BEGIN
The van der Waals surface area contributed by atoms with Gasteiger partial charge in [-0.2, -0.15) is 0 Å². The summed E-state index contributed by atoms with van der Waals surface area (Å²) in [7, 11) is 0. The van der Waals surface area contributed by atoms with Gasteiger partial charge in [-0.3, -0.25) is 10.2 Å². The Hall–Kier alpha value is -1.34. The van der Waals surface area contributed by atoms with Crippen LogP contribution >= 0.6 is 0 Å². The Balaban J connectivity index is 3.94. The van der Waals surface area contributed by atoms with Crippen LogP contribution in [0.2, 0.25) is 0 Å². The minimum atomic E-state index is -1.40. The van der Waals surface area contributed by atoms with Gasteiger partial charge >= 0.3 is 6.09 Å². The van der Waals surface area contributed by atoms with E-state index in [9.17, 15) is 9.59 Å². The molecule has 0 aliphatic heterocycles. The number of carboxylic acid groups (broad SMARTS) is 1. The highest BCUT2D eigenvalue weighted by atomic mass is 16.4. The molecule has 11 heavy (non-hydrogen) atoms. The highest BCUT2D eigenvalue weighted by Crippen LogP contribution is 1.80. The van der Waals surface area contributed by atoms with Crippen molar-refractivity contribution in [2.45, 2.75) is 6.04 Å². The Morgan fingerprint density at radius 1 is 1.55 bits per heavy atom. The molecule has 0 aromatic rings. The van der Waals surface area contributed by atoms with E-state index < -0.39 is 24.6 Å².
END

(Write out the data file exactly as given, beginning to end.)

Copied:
The van der Waals surface area contributed by atoms with Gasteiger partial charge in [-0.2, -0.15) is 0 Å². The summed E-state index contributed by atoms with van der Waals surface area (Å²) in [7, 11) is 0. The van der Waals surface area contributed by atoms with Gasteiger partial charge in [-0.3, -0.25) is 10.2 Å². The Hall–Kier alpha value is -1.34. The van der Waals surface area contributed by atoms with Crippen LogP contribution >= 0.6 is 0 Å². The Balaban J connectivity index is 3.94. The van der Waals surface area contributed by atoms with Crippen LogP contribution in [0.2, 0.25) is 0 Å². The minimum atomic E-state index is -1.40. The van der Waals surface area contributed by atoms with Gasteiger partial charge >= 0.3 is 6.09 Å². The van der Waals surface area contributed by atoms with E-state index in [9.17, 15) is 9.59 Å². The molecule has 0 aliphatic heterocycles. The number of carboxylic acid groups (broad SMARTS) is 1. The highest BCUT2D eigenvalue weighted by atomic mass is 16.4. The molecule has 11 heavy (non-hydrogen) atoms. The highest BCUT2D eigenvalue weighted by Crippen LogP contribution is 1.80. The van der Waals surface area contributed by atoms with Crippen molar-refractivity contribution in [2.45, 2.75) is 6.04 Å². The Morgan fingerprint density at radius 1 is 1.55 bits per heavy atom. The molecule has 0 aromatic rings. The van der Waals surface area contributed by atoms with E-state index < -0.39 is 24.6 Å².